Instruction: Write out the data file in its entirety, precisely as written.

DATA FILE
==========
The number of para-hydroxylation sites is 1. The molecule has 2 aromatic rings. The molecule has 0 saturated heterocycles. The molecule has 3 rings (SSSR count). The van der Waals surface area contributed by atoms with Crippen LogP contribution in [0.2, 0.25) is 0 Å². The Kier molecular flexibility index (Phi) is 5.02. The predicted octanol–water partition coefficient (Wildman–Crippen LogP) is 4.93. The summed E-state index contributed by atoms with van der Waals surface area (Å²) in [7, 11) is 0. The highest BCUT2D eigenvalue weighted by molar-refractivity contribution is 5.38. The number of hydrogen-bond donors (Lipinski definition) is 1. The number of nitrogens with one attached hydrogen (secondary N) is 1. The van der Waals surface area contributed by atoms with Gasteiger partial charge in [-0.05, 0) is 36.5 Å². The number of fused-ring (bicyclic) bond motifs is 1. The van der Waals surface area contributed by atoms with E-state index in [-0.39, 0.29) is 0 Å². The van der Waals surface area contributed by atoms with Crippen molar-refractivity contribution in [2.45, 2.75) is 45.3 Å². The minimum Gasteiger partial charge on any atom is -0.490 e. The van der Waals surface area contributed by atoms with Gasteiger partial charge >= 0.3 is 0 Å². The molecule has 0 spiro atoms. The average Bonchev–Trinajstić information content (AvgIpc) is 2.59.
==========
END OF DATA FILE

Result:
The number of para-hydroxylation sites is 1. The molecule has 2 aromatic rings. The molecule has 0 saturated heterocycles. The molecule has 3 rings (SSSR count). The van der Waals surface area contributed by atoms with Crippen LogP contribution in [0.2, 0.25) is 0 Å². The Kier molecular flexibility index (Phi) is 5.02. The predicted octanol–water partition coefficient (Wildman–Crippen LogP) is 4.93. The summed E-state index contributed by atoms with van der Waals surface area (Å²) in [7, 11) is 0. The highest BCUT2D eigenvalue weighted by molar-refractivity contribution is 5.38. The number of hydrogen-bond donors (Lipinski definition) is 1. The number of nitrogens with one attached hydrogen (secondary N) is 1. The van der Waals surface area contributed by atoms with Gasteiger partial charge in [-0.05, 0) is 36.5 Å². The number of fused-ring (bicyclic) bond motifs is 1. The van der Waals surface area contributed by atoms with E-state index in [-0.39, 0.29) is 0 Å². The van der Waals surface area contributed by atoms with Crippen molar-refractivity contribution in [2.45, 2.75) is 45.3 Å². The minimum Gasteiger partial charge on any atom is -0.490 e. The van der Waals surface area contributed by atoms with Gasteiger partial charge >= 0.3 is 0 Å². The molecule has 0 spiro atoms. The average Bonchev–Trinajstić information content (AvgIpc) is 2.59.